The city administration divided the urban area into protected zones around historic buildings and 15 specific areas, such as parks, where all vehicles are banned. Furthermore, all vehicles above 12.5 tons are banned in the Budapest city area, with minor exemptions that apply for specific corridors. Stricter measures apply inside the inner ring, where vehicles above 3.5 tons are banned. Insight the outer ring, the maximum weight of vehicles is 7.5 tons. These efforts are necessary, as the Hungarian National Centre for Public Health undertook studies and concluded that 3-7% of premature deaths of Hungarians over the age of 30 are linked to pollution by small particulate matter. In comparison, pollution is the leading cause of death for around 1% of Italians per year. These findings led to the investment into four new pollution measuring sides around the inner city of Budapest the summer of 2021.

A map showing different vehicle access rules of the Budapest UVAR zone ©  Urban Access Regulations/Lucy Sadler

The Hungarian capital has a long tradition of engaging with citizens to foster sustainable urban mobility, dating back to 2008, when they won the European Mobility Week Award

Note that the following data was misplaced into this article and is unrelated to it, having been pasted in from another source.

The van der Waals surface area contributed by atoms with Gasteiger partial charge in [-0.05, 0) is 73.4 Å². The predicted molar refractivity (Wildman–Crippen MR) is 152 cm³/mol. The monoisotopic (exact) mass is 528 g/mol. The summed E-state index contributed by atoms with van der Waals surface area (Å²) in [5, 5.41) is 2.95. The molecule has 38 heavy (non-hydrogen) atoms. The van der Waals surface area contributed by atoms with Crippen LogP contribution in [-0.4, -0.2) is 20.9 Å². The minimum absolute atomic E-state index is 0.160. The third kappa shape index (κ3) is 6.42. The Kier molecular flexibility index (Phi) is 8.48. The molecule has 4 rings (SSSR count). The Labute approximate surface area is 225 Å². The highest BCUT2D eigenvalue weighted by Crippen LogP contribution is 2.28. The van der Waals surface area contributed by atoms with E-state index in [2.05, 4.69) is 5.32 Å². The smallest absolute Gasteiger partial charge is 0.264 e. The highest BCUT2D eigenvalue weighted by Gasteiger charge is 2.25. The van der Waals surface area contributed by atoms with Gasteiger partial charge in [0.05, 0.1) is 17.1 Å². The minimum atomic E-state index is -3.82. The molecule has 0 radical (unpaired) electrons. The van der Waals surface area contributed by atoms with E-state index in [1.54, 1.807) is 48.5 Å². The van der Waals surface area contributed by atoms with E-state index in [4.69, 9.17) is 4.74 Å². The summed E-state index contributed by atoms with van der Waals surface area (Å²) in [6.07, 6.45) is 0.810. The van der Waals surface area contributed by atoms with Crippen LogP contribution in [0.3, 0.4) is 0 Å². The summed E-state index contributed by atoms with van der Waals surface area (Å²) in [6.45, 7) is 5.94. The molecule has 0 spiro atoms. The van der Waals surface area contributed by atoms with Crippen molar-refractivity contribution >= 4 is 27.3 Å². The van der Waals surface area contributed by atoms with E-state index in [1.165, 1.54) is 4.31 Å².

Are there other driving factors for change?

Besides UVAR measures, Budapest has worked on the integration of public and private transport solutions since the launch of an online journey planner application in 2014. The so-called FUTÁR app includes public transport and its real-time information, bike-sharing services (MOL Bubi) and an online route planner. Based on these successes, current plans exist to extend the service into a ‘Mobility as a Service’ (MaaS) system. BKK, Centre for Budapest Transport, is actively engaging with cities across Europe in the framework of various projects, including MaaS4EU, which initiated the first local Budapest pilot with expertise and financial support. This role has been taken over by the Dynaxibility4CE project, which is gathering expertise from across Europe to support the MaaS deployment in the Hungarian capital. In these assessments, the so-called diagnosis workshops, key questions are discussed, including ‘which transport provider and key stakeholder should be included in the setup process?’, and ‘what resources are available for the implementation?`.

Besides UVAR measures, Budapest has worked on the integration of public and private transport solutions since the launch of an online journey planner application in 2014


Find out more about the Dynaxibility project here.